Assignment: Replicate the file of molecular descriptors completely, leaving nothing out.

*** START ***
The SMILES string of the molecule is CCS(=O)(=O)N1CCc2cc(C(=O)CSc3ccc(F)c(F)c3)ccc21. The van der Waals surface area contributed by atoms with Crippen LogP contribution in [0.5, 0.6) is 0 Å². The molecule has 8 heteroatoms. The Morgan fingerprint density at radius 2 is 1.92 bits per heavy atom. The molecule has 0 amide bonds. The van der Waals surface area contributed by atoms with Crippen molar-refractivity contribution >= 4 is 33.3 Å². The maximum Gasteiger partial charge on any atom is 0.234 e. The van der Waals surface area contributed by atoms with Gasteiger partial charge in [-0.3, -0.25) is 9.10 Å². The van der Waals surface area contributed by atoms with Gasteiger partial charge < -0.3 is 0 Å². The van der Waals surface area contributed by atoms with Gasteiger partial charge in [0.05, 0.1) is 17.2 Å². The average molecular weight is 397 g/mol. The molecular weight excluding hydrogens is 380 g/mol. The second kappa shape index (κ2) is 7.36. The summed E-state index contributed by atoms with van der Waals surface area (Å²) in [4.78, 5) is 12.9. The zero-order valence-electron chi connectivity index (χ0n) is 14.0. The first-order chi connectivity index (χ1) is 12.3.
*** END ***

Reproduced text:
The SMILES string of the molecule is CCS(=O)(=O)N1CCc2cc(C(=O)CSc3ccc(F)c(F)c3)ccc21. The van der Waals surface area contributed by atoms with Crippen LogP contribution in [0.5, 0.6) is 0 Å². The molecule has 8 heteroatoms. The Morgan fingerprint density at radius 2 is 1.92 bits per heavy atom. The molecule has 0 amide bonds. The van der Waals surface area contributed by atoms with Crippen molar-refractivity contribution >= 4 is 33.3 Å². The maximum Gasteiger partial charge on any atom is 0.234 e. The van der Waals surface area contributed by atoms with Gasteiger partial charge in [-0.3, -0.25) is 9.10 Å². The van der Waals surface area contributed by atoms with Gasteiger partial charge < -0.3 is 0 Å². The van der Waals surface area contributed by atoms with Gasteiger partial charge in [0.05, 0.1) is 17.2 Å². The average molecular weight is 397 g/mol. The molecular weight excluding hydrogens is 380 g/mol. The second kappa shape index (κ2) is 7.36. The summed E-state index contributed by atoms with van der Waals surface area (Å²) in [4.78, 5) is 12.9. The zero-order valence-electron chi connectivity index (χ0n) is 14.0. The first-order chi connectivity index (χ1) is 12.3.